“Congress has made it clear that should the president find reason to fire an inspector general, there ought to be a good reason for it,” Grassley said in a statement for the congressional record. “The White House’s response failed to address this requirement… Without sufficient explanation, the American people will be left speculating whether political or self-interests are to blame.”
The move comes after Grassley demanded that the Trump administration provide an explanation for the firing of Michael Atkinson, the intelligence community’s inspector general, and Steve Linick, the State Department’s inspector general.
Last week, White House Counsel Pat Cipollione told Grassley that Trump had “acted within his constitutional and statutory authority” in the firings. But the senator, known as a longtime advocate for oversight, said that response was insufficient. Grassley is also working on legislation to prevent political appointees from taking on the role as acting inspector general.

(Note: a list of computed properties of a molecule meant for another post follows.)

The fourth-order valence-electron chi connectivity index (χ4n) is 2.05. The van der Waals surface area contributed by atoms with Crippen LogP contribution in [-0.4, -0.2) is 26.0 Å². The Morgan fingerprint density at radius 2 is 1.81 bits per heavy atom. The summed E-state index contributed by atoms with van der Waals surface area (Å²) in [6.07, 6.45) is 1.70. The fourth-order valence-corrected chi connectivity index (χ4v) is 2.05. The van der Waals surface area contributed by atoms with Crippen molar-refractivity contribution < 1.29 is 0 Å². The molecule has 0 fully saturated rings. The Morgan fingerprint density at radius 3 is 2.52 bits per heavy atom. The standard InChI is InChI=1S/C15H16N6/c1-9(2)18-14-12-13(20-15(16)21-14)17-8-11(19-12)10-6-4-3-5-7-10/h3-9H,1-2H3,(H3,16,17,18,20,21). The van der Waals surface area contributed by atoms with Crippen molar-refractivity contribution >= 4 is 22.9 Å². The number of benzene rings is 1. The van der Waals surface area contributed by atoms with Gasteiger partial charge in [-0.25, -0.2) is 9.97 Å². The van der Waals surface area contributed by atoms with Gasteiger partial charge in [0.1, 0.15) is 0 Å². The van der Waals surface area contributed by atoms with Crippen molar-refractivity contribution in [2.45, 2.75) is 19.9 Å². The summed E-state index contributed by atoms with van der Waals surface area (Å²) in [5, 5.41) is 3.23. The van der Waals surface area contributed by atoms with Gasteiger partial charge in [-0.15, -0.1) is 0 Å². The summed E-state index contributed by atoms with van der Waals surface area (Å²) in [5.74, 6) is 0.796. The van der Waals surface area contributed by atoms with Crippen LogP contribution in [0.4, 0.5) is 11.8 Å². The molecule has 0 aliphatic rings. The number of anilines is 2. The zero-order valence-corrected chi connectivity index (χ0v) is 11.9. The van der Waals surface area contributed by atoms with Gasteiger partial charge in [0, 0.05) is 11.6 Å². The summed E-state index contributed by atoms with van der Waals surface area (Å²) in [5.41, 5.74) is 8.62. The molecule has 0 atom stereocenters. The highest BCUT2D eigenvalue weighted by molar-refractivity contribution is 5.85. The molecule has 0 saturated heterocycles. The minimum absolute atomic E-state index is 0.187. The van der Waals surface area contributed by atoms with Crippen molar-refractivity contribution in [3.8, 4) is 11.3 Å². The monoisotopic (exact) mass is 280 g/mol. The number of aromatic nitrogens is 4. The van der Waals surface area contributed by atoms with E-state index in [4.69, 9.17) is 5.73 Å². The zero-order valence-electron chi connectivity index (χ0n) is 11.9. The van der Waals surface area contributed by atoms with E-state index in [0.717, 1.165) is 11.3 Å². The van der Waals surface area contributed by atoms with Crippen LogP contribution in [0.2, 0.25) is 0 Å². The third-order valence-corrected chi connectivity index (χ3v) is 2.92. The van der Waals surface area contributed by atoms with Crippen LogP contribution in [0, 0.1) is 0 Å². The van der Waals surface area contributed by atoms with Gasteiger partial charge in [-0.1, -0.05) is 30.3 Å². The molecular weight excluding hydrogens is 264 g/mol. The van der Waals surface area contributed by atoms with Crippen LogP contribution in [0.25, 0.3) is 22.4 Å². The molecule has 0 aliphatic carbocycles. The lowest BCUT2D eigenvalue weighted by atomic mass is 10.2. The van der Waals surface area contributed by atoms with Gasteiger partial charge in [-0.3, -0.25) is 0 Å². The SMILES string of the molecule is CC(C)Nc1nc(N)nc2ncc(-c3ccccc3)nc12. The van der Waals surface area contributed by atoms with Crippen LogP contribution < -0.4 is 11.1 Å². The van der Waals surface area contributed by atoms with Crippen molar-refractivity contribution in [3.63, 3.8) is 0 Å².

Trump placed the two inspectors general on administrative leave for 30 days, prompting speculation that the president was trying to circumvent a legal requirement to notify Congress ahead of their removal.
Linick told House lawmakers Wednesday that he was fired after he sought an interview with Secretary of State Mike Pompeo about arms sales to Saudi Arabia made over the objections of career officials. Trump meanwhile blamed Atkinson for the House impeachment inquiry by revealing the existence of a whistleblower complaint against him for his dealings with Ukraine.
Andrew Desiderio contributed to this report.